The authors should be aware of recent work by Ailon, Chen,
Huan, in which the second part is on adaptive sampling for pairwise
clustering matrices (although the approach is completely
different). Q2: Please summarize your review in 12
sentences
strength  simple matrix recovery with
adaptive sampling with logarithmically better bounds compared to other
approaches in certain extreme cases. also handles tensors, for which
much less is known. a recovery algorithm is also shown for the
(gaussian) noise case.
weakness  in other
parameter regimes, the bounds of the algorithms here are worse. it would
have been nice to compare algorithms with real matrix data. also
regarding the experiments for exact recovery, it is not mentioned what the
row incoherence is. it would have been nice to see in practice how row
incoherence affects the comparison between this algorithm and
SVT. Submitted by
Assigned_Reviewer_8
Q1: Comments to author(s).
First provide a summary of the paper, and then address the following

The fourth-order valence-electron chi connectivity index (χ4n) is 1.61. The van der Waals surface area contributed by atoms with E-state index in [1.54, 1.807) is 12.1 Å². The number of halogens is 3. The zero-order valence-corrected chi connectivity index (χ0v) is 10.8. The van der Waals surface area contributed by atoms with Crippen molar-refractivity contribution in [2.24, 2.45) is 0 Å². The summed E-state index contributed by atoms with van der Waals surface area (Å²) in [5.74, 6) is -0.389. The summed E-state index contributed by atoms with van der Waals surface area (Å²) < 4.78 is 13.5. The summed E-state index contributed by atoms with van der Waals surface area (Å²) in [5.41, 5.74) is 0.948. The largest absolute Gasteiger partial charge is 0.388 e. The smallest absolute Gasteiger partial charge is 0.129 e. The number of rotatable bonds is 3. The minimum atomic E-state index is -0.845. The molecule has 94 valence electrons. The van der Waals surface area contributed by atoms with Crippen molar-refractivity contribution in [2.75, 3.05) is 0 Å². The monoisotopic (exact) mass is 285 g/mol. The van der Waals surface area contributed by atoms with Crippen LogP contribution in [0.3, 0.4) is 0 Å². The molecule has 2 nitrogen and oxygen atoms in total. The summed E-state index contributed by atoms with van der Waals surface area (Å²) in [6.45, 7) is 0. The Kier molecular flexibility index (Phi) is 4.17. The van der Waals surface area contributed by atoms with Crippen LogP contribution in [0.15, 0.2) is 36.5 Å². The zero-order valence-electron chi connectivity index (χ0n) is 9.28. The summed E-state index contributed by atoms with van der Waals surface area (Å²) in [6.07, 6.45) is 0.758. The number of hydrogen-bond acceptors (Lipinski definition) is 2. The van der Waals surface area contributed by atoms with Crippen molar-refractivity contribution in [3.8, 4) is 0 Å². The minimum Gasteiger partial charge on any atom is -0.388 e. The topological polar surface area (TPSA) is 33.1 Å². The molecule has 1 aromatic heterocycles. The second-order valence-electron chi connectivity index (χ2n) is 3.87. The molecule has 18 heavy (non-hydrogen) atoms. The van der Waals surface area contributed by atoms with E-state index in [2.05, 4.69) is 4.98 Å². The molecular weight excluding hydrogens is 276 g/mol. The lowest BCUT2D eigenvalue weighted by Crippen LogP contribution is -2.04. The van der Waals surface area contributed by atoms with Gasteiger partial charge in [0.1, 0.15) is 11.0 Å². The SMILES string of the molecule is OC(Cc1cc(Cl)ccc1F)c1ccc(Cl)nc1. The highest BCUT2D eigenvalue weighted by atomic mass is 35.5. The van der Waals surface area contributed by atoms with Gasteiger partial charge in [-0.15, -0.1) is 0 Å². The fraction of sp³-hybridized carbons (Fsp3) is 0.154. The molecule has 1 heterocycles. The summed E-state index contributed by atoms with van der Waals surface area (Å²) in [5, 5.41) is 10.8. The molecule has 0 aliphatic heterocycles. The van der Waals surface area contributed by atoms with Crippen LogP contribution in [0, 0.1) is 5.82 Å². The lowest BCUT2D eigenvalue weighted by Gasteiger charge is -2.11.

criteria: Quality, clarity, originality and significance. (For detailed
reviewing guidelines, see
http://nips.cc/PaperInformation/ReviewerInstructions)
The authors develop algorithms for performing adaptive
matrix (and tensor) completion. The authors also provide upper bounds
for their method as well as lowerbounds for the nonadaptive matrix
completion problem. I think that both results are relevant. The tensor
problem seems more interesting than the matrix version. The writing of
the paper could be improved upon.
A comparison is made to work
by Gittens, where the authors of this report state that Gittens
requires row and column incoherence. To be fair, that result is on
symmetric matrices, so the statement is vacuous. Further, the sample
complexity of his result is $r n \log r$, which is better than the